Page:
OTS assessed a $5 million civil money penalty against Pamrapo Savings Bank for violations of the Bank Secrecy Act, which will be deemed satisfied by the $5 million forfeiture. The Financial Crimes Enforcement Network (FinCEN) of the U.S. Department of the Treasury is also investigating Pamrapo Savings Bank for noncompliance with the Bank Secrecy Act and may impose additional civil money penalties. 

The Bank Secrecy Act is a federal law enacted to prevent banks from being used to facilitate and perpetuate criminal activity, such as narcotics trafficking, organized crime, terrorist financing and other financial crimes. To permit federal law enforcement authorities to detect, investigate, prevent and prosecute such criminal activities, the Bank Secrecy Act requires banks, such as Pamrapo Savings Bank, to file certain reports with the United States, including CTRs and SARs. CTRs must be filed for every currency transaction involving more than $10,000. SARs must be filed related to any possible violation of law, including transactions suspected to be involved in money laundering, tax crimes and "structuring," among other crimes. Structuring involves conducting multiple cash transactions, each in an amount under $10,000, to evade the bank’s obligation to file a CTR and camouflage illegal activities from law enforcement. Additionally, under the Bank Secrecy Act, banks are required to establish and maintain an adequate anti-money laundering compliance program.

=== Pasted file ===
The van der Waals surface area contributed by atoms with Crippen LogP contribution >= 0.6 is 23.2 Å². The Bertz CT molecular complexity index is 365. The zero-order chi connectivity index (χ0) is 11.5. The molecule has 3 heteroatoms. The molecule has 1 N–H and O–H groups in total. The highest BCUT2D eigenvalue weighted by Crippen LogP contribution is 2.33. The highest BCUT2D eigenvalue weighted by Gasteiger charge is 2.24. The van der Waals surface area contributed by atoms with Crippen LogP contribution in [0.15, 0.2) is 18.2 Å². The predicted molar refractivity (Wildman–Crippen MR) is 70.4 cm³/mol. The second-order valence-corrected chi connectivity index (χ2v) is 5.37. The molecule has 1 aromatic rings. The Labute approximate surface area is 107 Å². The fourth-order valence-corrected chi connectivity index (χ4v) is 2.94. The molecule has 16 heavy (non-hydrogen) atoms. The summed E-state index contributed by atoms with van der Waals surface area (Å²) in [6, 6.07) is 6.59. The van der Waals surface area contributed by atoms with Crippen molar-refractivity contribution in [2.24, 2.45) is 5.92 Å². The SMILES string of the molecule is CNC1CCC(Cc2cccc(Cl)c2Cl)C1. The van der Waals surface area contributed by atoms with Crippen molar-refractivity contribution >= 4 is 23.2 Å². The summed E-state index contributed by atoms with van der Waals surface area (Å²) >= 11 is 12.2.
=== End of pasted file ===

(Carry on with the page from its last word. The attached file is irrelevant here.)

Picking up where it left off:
Pamrapo Bancorp Inc. is a publicly-held savings and loan holding company traded on the NASDAQ stock market. It is operated through approximately 11 branch offices located in and around Bayonne. 

Pamrapo Savings Bank waived indictment, agreed to the filing of the information, and accepted and acknowledged responsibility for its conduct during the plea hearing before Chief Judge Garrett E. Brown Jr. As a result of its guilty plea, Pamrapo Savings Bank faces no less than one but not more than five years probation and a statutory maximum fine equal to the greatest of $500,000; twice the gross amount of any financial gain that any persons derived from the offense; or twice the gross amount of any financial loss sustained by any victims of the offense. The court scheduled sentencing for May 6, 2010. 

The case was prosecuted by Senior Trial Attorney John W. Sellers of the Criminal Division’s Asset Forfeiture and Money Laundering Section and Assistant U.S. Attorney Anthony Moscato of the U.S. Attorney’s Office Strike Force in Newark, N.J. The case was investigated by IRS Criminal Investigation Division; FDIC-OIG; FBI; OTS; FinCEN; and the Bayonne Police Department’s Special Investigation Unit.